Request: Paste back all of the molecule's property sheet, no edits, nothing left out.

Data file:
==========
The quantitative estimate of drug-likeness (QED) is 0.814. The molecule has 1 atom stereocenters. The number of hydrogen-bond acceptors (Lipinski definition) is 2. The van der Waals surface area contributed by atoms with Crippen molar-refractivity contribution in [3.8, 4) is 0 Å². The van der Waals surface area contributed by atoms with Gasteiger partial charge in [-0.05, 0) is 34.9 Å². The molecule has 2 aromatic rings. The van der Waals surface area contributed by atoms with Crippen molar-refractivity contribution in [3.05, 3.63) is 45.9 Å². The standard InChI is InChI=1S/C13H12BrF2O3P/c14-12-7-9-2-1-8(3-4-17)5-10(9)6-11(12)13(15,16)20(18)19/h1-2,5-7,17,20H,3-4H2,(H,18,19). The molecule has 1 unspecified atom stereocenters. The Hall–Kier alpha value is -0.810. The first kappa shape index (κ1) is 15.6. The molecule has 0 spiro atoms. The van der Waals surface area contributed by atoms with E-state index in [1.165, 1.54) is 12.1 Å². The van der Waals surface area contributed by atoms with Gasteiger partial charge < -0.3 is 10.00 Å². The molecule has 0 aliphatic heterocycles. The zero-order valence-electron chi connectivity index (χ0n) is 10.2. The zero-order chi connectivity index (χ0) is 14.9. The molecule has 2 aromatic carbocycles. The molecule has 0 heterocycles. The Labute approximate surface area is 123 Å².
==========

The quantitative estimate of drug-likeness (QED) is 0.814. The molecule has 1 atom stereocenters. The number of hydrogen-bond acceptors (Lipinski definition) is 2. The van der Waals surface area contributed by atoms with Crippen molar-refractivity contribution in [3.8, 4) is 0 Å². The van der Waals surface area contributed by atoms with Gasteiger partial charge in [-0.05, 0) is 34.9 Å². The molecule has 2 aromatic rings. The van der Waals surface area contributed by atoms with Crippen molar-refractivity contribution in [3.05, 3.63) is 45.9 Å². The standard InChI is InChI=1S/C13H12BrF2O3P/c14-12-7-9-2-1-8(3-4-17)5-10(9)6-11(12)13(15,16)20(18)19/h1-2,5-7,17,20H,3-4H2,(H,18,19). The molecule has 1 unspecified atom stereocenters. The Hall–Kier alpha value is -0.810. The first kappa shape index (κ1) is 15.6. The molecule has 0 spiro atoms. The van der Waals surface area contributed by atoms with E-state index in [1.165, 1.54) is 12.1 Å². The van der Waals surface area contributed by atoms with Gasteiger partial charge < -0.3 is 10.00 Å². The molecule has 0 aliphatic heterocycles. The zero-order valence-electron chi connectivity index (χ0n) is 10.2. The zero-order chi connectivity index (χ0) is 14.9. The molecule has 2 aromatic carbocycles. The molecule has 0 heterocycles. The Labute approximate surface area is 123 Å².